Friday, March 31, 2017

Spring Forward along Watershed Ridge Trail

Catch vivid springtime green ridges, carpets of wildflowers, ocean vistas and more along the Peninsula Watershed’s Fifield-Cahill Ridge Trail.

Access is by reservation only, with docent-led events scheduled for certain Saturdays, Sundays and Wednesdays. They can range from native plant or birdwatching strolls  to fitness hikes and rides. Among the activities scheduled so far between now and June are two 8-mile round-trip- hikes, a 13-mile one-way hike along the entire trail and a 13-mile but hilly and rigorous bike ride. Events are limited to a maximum of 20 participants; click here to reserve your space. For more specifics on what to expect, visit here.

AND, if you want to tailor a day on the watershed to your particular interest or  pace, consider joining our corps of volunteer trail leaders. Application forms are available here, at the bottom of the page. Or contact our Ridge Trail Program Manager John Fournet,, for more information on these and other opportunities.

Friday, March 24, 2017

Sawyer Camp Trail Update: Spring Weeds, Work, and Wildflowers

After all the welcome rain, it’s no surprise that weeds have returned to the watershed, and our crews are back too along the Sawyer Camp Trail. They’re taking out a new groundcover of freshly re-sprouted acacia seedlings, along with different invasive thistle species and poison hemlock. Though a small truck might at times be parked on a shoulder along the trail, community trail use will not be affected.  We'll be planting acorns--with healthy young native oak forests to follow—as soon as the ground is ready for them.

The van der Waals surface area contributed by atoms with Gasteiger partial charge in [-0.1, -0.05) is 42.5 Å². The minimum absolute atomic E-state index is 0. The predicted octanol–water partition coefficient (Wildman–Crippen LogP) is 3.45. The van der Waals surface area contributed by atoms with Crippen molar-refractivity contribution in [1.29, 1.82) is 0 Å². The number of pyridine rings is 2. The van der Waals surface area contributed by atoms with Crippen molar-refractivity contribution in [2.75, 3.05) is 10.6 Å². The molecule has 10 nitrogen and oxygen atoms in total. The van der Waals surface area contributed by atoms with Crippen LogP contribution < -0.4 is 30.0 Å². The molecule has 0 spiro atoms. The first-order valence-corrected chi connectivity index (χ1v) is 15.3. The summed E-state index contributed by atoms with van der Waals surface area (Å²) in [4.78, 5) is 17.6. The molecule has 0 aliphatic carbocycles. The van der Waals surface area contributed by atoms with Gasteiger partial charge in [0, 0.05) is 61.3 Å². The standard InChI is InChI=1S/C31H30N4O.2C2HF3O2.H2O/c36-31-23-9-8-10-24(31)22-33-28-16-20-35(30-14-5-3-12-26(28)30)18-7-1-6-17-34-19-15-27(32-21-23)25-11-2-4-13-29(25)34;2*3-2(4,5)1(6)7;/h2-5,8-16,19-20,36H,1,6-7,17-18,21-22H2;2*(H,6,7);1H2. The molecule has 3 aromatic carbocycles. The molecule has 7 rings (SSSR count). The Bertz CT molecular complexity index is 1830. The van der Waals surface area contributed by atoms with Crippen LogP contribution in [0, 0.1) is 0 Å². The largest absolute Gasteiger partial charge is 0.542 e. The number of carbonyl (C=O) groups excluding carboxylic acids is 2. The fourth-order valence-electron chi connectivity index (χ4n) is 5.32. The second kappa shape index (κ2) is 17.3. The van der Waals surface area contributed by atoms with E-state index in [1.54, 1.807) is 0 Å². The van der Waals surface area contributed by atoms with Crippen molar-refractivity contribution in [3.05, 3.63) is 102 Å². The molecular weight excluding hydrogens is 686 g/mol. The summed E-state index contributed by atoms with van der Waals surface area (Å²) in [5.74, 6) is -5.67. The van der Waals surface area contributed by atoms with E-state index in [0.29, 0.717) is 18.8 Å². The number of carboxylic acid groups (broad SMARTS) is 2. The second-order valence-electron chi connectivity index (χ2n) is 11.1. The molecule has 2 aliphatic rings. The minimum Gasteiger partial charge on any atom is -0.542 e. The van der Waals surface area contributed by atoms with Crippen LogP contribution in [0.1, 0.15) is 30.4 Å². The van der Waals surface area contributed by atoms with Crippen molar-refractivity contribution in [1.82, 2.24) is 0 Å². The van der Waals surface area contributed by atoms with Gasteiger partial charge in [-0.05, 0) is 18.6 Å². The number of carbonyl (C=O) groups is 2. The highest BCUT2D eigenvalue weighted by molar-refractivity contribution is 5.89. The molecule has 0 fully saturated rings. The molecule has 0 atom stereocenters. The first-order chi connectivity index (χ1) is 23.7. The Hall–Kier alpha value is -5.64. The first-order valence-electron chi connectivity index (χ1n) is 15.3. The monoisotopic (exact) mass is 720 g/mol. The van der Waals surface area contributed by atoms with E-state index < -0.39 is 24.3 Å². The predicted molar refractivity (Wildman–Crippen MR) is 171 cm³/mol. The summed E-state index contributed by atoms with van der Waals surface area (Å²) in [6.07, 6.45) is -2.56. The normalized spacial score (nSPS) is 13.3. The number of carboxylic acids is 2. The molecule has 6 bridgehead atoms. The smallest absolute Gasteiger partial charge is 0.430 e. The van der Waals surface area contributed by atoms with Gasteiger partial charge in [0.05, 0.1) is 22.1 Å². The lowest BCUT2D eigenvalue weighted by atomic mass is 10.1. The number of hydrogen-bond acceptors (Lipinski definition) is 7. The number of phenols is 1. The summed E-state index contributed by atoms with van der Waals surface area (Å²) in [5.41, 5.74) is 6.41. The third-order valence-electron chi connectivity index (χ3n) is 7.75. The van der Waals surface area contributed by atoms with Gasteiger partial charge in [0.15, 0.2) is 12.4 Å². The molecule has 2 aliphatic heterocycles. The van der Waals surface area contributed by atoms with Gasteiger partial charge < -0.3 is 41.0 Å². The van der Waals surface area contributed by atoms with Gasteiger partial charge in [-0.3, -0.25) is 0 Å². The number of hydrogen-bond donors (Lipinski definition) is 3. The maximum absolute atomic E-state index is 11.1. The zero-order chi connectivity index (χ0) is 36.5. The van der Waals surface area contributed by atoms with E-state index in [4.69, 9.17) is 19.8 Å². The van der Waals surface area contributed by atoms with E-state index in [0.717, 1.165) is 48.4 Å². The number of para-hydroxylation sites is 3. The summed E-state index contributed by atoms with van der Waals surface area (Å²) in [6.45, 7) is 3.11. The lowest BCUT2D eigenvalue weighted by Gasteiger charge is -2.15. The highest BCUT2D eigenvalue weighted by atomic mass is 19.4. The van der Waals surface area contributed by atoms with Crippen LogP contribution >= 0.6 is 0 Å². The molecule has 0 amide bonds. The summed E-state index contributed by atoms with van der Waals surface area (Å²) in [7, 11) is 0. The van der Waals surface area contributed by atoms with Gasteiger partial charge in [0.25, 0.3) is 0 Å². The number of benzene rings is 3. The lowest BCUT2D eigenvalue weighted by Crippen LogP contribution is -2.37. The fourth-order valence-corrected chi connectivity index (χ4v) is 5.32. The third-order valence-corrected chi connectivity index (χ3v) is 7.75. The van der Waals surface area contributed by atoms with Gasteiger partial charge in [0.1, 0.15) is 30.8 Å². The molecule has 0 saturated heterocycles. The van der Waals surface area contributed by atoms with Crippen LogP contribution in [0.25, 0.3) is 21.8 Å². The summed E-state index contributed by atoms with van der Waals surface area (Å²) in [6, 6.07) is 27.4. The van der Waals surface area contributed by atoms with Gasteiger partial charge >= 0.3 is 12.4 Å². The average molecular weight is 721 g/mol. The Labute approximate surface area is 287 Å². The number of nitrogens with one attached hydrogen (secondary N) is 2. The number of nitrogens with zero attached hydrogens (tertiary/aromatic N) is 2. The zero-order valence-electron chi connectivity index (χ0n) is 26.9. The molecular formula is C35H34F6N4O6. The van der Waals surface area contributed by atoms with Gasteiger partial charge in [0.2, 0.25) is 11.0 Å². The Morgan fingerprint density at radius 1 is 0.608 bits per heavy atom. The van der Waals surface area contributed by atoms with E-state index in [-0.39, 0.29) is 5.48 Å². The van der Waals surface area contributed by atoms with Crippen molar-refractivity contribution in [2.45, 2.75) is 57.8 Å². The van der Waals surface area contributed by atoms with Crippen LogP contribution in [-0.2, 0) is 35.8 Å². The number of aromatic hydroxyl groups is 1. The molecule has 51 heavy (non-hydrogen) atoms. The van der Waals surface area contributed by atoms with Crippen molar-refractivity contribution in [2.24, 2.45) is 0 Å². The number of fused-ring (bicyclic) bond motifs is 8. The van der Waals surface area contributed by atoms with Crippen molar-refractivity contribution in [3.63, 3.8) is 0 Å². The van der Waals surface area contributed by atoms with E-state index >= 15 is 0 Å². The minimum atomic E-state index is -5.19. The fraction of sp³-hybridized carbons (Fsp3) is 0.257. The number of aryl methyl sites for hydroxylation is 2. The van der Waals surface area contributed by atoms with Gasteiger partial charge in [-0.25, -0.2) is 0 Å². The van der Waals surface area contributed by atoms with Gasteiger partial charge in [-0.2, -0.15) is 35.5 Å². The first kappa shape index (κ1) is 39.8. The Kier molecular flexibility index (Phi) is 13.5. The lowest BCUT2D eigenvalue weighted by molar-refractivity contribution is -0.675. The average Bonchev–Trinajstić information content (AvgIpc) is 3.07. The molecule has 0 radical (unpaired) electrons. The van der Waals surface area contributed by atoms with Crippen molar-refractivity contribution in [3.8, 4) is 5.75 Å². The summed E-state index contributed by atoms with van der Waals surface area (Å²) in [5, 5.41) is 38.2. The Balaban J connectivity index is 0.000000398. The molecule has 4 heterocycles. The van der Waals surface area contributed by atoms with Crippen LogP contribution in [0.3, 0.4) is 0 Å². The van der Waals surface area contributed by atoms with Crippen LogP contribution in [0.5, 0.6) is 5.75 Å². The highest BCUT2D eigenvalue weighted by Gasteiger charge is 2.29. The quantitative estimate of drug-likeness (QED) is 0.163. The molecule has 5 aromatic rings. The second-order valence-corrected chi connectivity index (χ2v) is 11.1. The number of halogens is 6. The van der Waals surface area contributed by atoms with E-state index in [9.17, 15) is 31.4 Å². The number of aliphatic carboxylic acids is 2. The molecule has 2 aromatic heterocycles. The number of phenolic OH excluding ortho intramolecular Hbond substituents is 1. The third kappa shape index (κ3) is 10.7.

So, if you go:  late March is a great time to watch for a seasonal highlight—the showy Indian Warrior currently dominating the oak woodland understory along the trail’s southern half.  A cousin to the popular red-orange Indian Paintbrush, this native wildflower seems to have a particular affinity for another oak woodland community regular—the manzanita—and will flourish at the base of the manzanita’s shiny reddish trunk.  It’s said that Indian Warrior was once used by Native Indian Warrior was used by some Native Americans as a muscle relaxer.     

Friday, March 17, 2017

Life on the Watershed: The Inimitable Lichen

Freddy Fungus met Annie Alga, and they took a lichen to one another.    
They made their home in a nearby native oak,
and were always there to support their woodland community neighbors.